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Awards season is bad for movie fans
The other day, my friend Ryan attended an advance screening of the new movie "Hitchcock," starring Anthony Hopkins as the Master of Suspense and Helen Mirren as his wife and creative partner, Alma Reville. The movie opens at Liberty Hall on Friday, Dec. 14, but he wanted to know if I had seen it early too, so he texted me.
I texted back that I had seen "Hitchcock." He said that he was disappointed in the movie, and I told him I thought it was pretty funny — that it had a wry sense of humor, just like the old "Alfred Hitchcock Presents" TV show.
"The worst thing about it is that the studio decided to cram it in during awards season," I wrote. "It sets up all sorts of expectations that the movie can't live up to."
Ryan thought about it and agreed. He was looking at "Hitchcock" through the prism of the end-of-year glut of heavy, dramatic, and serious-minded Oscar contenders. When you view it that way, it doesn't hold up. Sure, you've got heavyweights and former Oscar winners fronting the picture, but "Hitchcock" is a light-hearted concoction that has fun and takes liberties with the story of the making of "Psycho." Sure, it has drama in it, but it doesn't feel weighty and important like, let's say, "Lincoln."
If "Hitchcock" would have come out in February, for example, it would have been heralded as a smart, funny, breath of fresh air. This past February (traditionally the dumping grounds for terrible Hollywood films) saw the release of dumb movies like the insultingly awful Reese Witherspoon rom-com "This Means War" and the lifeless Nicolas Cage mess "Ghost Rider: Spirit of Vengeance." "Hitchcock" could have been the smart choice for viewers to see for weeks and it would have zero Oscar expectations.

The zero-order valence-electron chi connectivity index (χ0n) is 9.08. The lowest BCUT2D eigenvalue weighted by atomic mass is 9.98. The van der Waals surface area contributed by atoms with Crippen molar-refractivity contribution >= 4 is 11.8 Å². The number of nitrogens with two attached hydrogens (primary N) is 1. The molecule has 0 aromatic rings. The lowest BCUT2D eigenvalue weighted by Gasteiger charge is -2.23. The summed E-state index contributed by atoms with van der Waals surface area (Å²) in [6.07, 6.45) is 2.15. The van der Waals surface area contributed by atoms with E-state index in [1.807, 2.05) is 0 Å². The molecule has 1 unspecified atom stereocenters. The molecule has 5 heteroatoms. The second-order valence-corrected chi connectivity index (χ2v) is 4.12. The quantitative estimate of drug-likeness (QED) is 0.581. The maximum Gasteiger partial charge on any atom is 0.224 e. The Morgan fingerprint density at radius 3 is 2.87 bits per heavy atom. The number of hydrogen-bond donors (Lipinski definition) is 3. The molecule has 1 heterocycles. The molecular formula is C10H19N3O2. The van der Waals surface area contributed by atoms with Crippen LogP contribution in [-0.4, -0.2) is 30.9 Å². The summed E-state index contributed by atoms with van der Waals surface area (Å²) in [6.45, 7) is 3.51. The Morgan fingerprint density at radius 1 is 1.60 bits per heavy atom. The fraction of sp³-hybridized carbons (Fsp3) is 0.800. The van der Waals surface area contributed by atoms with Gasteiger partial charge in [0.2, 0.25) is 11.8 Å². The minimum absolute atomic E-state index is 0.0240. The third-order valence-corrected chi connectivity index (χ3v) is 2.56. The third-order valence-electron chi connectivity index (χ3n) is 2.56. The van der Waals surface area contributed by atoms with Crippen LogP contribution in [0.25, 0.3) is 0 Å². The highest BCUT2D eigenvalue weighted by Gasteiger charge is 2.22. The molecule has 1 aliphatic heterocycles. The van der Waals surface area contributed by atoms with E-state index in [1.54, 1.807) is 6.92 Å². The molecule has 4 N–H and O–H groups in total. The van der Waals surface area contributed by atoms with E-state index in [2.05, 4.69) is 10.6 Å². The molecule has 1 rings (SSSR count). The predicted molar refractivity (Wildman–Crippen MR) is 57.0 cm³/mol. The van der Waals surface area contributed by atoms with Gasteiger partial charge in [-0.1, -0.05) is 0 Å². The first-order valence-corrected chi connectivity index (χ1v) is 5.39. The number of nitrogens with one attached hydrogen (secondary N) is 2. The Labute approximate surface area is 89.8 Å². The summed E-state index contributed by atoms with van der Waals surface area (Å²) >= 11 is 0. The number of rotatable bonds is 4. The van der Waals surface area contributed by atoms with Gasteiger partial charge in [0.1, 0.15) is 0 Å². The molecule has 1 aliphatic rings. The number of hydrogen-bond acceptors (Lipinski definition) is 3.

The industry-standard practice of saving up 80-90 percent of the films it deems awards-worthy for the end of the year is bad for everybody — and not just because it invites all kinds of expectations. Mostly, it's because there are way too many great movies to choose from and some are bound to fall through the cracks.This year is especially bad.
"Zero Dark Thirty," "Django Unchained," "Les Miserables," "Not Fade Away," "The Impossible," and "Amour" aren't even out yet, while really great recent releases like "Silver Linings Playbook," "Anna Karenina," and "Holy Motors" are floundering in limited release because there's too many other higher-profile awards-consideration movies like "Lincoln" and "Life of Pi" stealing their thunder.
The ticket-buying public only has so much money to spend in theaters, so let's do some simple math: At $10 a ticket, a couple would have to spend almost $250 in a month to see all of the bigger movies with Oscar buzz. And I didn't even mention smaller indies like "The Sessions" or the scores of richly deserving documentaries that are all doing their Oscar-qualifying limited engagement runs right now.
I get it. Being able to say you've won critics' awards or nabbed a Golden Globe or Oscar nomination can seriously improve your marketing efforts. But look at summer-released critical darlings like "Beasts of the Southern Wild" and "Moonrise Kingdom." Granted, they aren't in the theaters while they're getting all the acclaim, but they've both recently just come out on DVD and Blu-ray, so they will still be able to take advantage of all the awards press they are getting.
Even with all the press screenings and awards screeners that are sent to my house, I find it hard to keep up. Now the last thing I want to complain about is my access to films before they are released in theaters, but if I can't keep up — and it's my job to — how can the studios expect the ticket-buying public to?